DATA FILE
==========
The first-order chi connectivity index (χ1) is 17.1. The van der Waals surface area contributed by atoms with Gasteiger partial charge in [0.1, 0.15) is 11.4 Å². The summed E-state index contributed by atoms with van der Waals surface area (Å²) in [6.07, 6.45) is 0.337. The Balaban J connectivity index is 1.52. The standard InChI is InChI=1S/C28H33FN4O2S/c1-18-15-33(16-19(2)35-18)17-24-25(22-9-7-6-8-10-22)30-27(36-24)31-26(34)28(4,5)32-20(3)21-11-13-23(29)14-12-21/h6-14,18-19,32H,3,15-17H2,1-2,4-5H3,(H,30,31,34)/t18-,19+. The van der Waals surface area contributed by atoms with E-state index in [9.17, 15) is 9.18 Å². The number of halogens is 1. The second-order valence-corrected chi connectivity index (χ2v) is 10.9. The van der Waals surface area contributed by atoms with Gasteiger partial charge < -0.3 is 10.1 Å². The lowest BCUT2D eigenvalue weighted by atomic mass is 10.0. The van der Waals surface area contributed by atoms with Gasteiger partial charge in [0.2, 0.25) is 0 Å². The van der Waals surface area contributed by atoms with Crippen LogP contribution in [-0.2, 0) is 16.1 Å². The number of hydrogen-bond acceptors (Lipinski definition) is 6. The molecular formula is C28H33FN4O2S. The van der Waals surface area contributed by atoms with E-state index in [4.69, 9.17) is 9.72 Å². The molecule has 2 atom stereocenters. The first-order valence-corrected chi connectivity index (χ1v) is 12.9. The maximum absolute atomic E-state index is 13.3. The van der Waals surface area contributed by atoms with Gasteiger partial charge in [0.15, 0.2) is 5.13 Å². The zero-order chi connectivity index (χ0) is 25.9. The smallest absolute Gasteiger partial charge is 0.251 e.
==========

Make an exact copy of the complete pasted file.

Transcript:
The first-order chi connectivity index (χ1) is 17.1. The van der Waals surface area contributed by atoms with Gasteiger partial charge in [0.1, 0.15) is 11.4 Å². The summed E-state index contributed by atoms with van der Waals surface area (Å²) in [6.07, 6.45) is 0.337. The Balaban J connectivity index is 1.52. The standard InChI is InChI=1S/C28H33FN4O2S/c1-18-15-33(16-19(2)35-18)17-24-25(22-9-7-6-8-10-22)30-27(36-24)31-26(34)28(4,5)32-20(3)21-11-13-23(29)14-12-21/h6-14,18-19,32H,3,15-17H2,1-2,4-5H3,(H,30,31,34)/t18-,19+. The van der Waals surface area contributed by atoms with E-state index in [9.17, 15) is 9.18 Å². The number of halogens is 1. The second-order valence-corrected chi connectivity index (χ2v) is 10.9. The van der Waals surface area contributed by atoms with Gasteiger partial charge < -0.3 is 10.1 Å². The lowest BCUT2D eigenvalue weighted by atomic mass is 10.0. The van der Waals surface area contributed by atoms with Gasteiger partial charge in [0.2, 0.25) is 0 Å². The van der Waals surface area contributed by atoms with Crippen LogP contribution in [-0.2, 0) is 16.1 Å². The number of hydrogen-bond acceptors (Lipinski definition) is 6. The molecular formula is C28H33FN4O2S. The van der Waals surface area contributed by atoms with E-state index in [4.69, 9.17) is 9.72 Å². The molecule has 2 atom stereocenters. The first-order valence-corrected chi connectivity index (χ1v) is 12.9. The maximum absolute atomic E-state index is 13.3. The van der Waals surface area contributed by atoms with Gasteiger partial charge in [0.15, 0.2) is 5.13 Å². The zero-order chi connectivity index (χ0) is 25.9. The smallest absolute Gasteiger partial charge is 0.251 e.